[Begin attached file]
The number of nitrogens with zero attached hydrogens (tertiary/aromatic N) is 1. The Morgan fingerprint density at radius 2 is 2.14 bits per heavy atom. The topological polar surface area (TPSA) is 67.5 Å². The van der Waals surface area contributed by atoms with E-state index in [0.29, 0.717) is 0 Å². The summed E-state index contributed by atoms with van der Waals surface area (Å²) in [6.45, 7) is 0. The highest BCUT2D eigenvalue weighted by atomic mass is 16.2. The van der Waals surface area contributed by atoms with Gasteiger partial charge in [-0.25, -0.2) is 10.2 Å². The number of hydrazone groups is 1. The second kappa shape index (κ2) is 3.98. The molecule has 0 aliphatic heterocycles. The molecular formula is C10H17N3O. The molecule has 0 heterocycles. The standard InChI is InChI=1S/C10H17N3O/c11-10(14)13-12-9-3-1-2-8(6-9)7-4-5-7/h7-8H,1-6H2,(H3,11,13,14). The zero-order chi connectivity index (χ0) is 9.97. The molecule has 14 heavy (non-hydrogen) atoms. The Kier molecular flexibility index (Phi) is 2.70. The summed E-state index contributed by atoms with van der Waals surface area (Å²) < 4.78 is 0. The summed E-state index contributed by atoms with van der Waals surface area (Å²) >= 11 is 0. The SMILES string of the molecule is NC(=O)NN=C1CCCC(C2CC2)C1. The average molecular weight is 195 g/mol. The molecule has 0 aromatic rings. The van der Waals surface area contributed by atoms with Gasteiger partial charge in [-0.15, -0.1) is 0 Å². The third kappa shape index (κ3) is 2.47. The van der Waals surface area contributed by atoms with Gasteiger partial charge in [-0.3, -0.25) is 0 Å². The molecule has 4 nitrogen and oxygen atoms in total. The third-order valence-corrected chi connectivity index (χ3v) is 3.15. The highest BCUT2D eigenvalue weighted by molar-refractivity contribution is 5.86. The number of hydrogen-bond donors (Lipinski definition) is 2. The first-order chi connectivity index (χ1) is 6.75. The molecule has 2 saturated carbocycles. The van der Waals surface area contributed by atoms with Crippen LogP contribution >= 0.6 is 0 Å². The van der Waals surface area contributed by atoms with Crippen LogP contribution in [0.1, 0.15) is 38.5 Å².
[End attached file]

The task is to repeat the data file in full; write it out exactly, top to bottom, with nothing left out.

The number of nitrogens with zero attached hydrogens (tertiary/aromatic N) is 1. The Morgan fingerprint density at radius 2 is 2.14 bits per heavy atom. The topological polar surface area (TPSA) is 67.5 Å². The van der Waals surface area contributed by atoms with E-state index in [0.29, 0.717) is 0 Å². The summed E-state index contributed by atoms with van der Waals surface area (Å²) in [6.45, 7) is 0. The highest BCUT2D eigenvalue weighted by atomic mass is 16.2. The van der Waals surface area contributed by atoms with Gasteiger partial charge in [-0.25, -0.2) is 10.2 Å². The number of hydrazone groups is 1. The second kappa shape index (κ2) is 3.98. The molecule has 0 aliphatic heterocycles. The molecular formula is C10H17N3O. The molecule has 0 heterocycles. The standard InChI is InChI=1S/C10H17N3O/c11-10(14)13-12-9-3-1-2-8(6-9)7-4-5-7/h7-8H,1-6H2,(H3,11,13,14). The zero-order chi connectivity index (χ0) is 9.97. The molecule has 14 heavy (non-hydrogen) atoms. The Kier molecular flexibility index (Phi) is 2.70. The summed E-state index contributed by atoms with van der Waals surface area (Å²) < 4.78 is 0. The summed E-state index contributed by atoms with van der Waals surface area (Å²) >= 11 is 0. The SMILES string of the molecule is NC(=O)NN=C1CCCC(C2CC2)C1. The average molecular weight is 195 g/mol. The molecule has 0 aromatic rings. The van der Waals surface area contributed by atoms with Gasteiger partial charge in [-0.15, -0.1) is 0 Å². The third kappa shape index (κ3) is 2.47. The van der Waals surface area contributed by atoms with Gasteiger partial charge in [-0.3, -0.25) is 0 Å². The molecule has 4 nitrogen and oxygen atoms in total. The third-order valence-corrected chi connectivity index (χ3v) is 3.15. The highest BCUT2D eigenvalue weighted by molar-refractivity contribution is 5.86. The number of hydrogen-bond donors (Lipinski definition) is 2. The first-order chi connectivity index (χ1) is 6.75. The molecule has 2 saturated carbocycles. The van der Waals surface area contributed by atoms with Crippen LogP contribution >= 0.6 is 0 Å². The van der Waals surface area contributed by atoms with Crippen LogP contribution in [0.1, 0.15) is 38.5 Å².